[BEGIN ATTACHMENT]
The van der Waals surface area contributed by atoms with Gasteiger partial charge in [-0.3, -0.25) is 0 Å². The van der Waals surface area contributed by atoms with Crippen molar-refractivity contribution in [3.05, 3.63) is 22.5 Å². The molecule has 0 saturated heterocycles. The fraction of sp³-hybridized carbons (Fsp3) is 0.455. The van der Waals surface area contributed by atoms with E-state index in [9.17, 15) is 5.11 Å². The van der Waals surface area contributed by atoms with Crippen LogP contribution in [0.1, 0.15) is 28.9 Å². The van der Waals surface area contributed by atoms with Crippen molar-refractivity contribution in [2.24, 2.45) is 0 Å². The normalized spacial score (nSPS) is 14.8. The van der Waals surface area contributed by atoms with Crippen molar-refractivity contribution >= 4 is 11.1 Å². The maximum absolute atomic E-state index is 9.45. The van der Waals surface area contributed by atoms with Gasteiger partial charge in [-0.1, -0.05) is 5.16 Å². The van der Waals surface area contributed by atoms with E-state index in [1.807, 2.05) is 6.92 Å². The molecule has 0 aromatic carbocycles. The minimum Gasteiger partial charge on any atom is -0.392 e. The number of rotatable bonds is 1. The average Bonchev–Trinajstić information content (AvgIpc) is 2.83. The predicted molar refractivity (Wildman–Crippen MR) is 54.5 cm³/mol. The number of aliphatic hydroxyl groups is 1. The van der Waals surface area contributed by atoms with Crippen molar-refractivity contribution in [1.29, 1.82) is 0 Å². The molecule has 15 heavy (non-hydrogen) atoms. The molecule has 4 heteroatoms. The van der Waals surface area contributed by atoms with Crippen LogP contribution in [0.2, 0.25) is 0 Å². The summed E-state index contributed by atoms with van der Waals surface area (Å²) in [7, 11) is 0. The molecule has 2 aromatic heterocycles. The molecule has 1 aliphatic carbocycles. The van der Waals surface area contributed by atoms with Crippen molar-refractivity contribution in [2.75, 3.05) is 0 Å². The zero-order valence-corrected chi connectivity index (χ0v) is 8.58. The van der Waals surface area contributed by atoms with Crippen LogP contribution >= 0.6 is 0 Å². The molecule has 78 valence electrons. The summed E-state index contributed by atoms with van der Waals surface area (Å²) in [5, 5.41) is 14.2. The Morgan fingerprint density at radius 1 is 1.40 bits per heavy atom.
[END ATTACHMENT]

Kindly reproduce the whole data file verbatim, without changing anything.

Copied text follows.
The van der Waals surface area contributed by atoms with Gasteiger partial charge in [-0.3, -0.25) is 0 Å². The van der Waals surface area contributed by atoms with Crippen molar-refractivity contribution in [3.05, 3.63) is 22.5 Å². The molecule has 0 saturated heterocycles. The fraction of sp³-hybridized carbons (Fsp3) is 0.455. The van der Waals surface area contributed by atoms with E-state index in [9.17, 15) is 5.11 Å². The van der Waals surface area contributed by atoms with Crippen LogP contribution in [0.1, 0.15) is 28.9 Å². The van der Waals surface area contributed by atoms with Crippen molar-refractivity contribution in [2.24, 2.45) is 0 Å². The normalized spacial score (nSPS) is 14.8. The van der Waals surface area contributed by atoms with Crippen molar-refractivity contribution >= 4 is 11.1 Å². The maximum absolute atomic E-state index is 9.45. The van der Waals surface area contributed by atoms with Gasteiger partial charge in [-0.1, -0.05) is 5.16 Å². The van der Waals surface area contributed by atoms with E-state index in [1.807, 2.05) is 6.92 Å². The molecule has 0 aromatic carbocycles. The minimum Gasteiger partial charge on any atom is -0.392 e. The number of rotatable bonds is 1. The average Bonchev–Trinajstić information content (AvgIpc) is 2.83. The predicted molar refractivity (Wildman–Crippen MR) is 54.5 cm³/mol. The number of aliphatic hydroxyl groups is 1. The van der Waals surface area contributed by atoms with Crippen molar-refractivity contribution in [1.29, 1.82) is 0 Å². The molecule has 15 heavy (non-hydrogen) atoms. The molecule has 4 heteroatoms. The van der Waals surface area contributed by atoms with Crippen LogP contribution in [0.2, 0.25) is 0 Å². The summed E-state index contributed by atoms with van der Waals surface area (Å²) in [7, 11) is 0. The molecule has 2 aromatic heterocycles. The molecule has 1 aliphatic carbocycles. The van der Waals surface area contributed by atoms with Crippen molar-refractivity contribution in [2.75, 3.05) is 0 Å². The zero-order valence-corrected chi connectivity index (χ0v) is 8.58. The van der Waals surface area contributed by atoms with Crippen LogP contribution >= 0.6 is 0 Å². The molecule has 78 valence electrons. The summed E-state index contributed by atoms with van der Waals surface area (Å²) in [5, 5.41) is 14.2. The Morgan fingerprint density at radius 1 is 1.40 bits per heavy atom.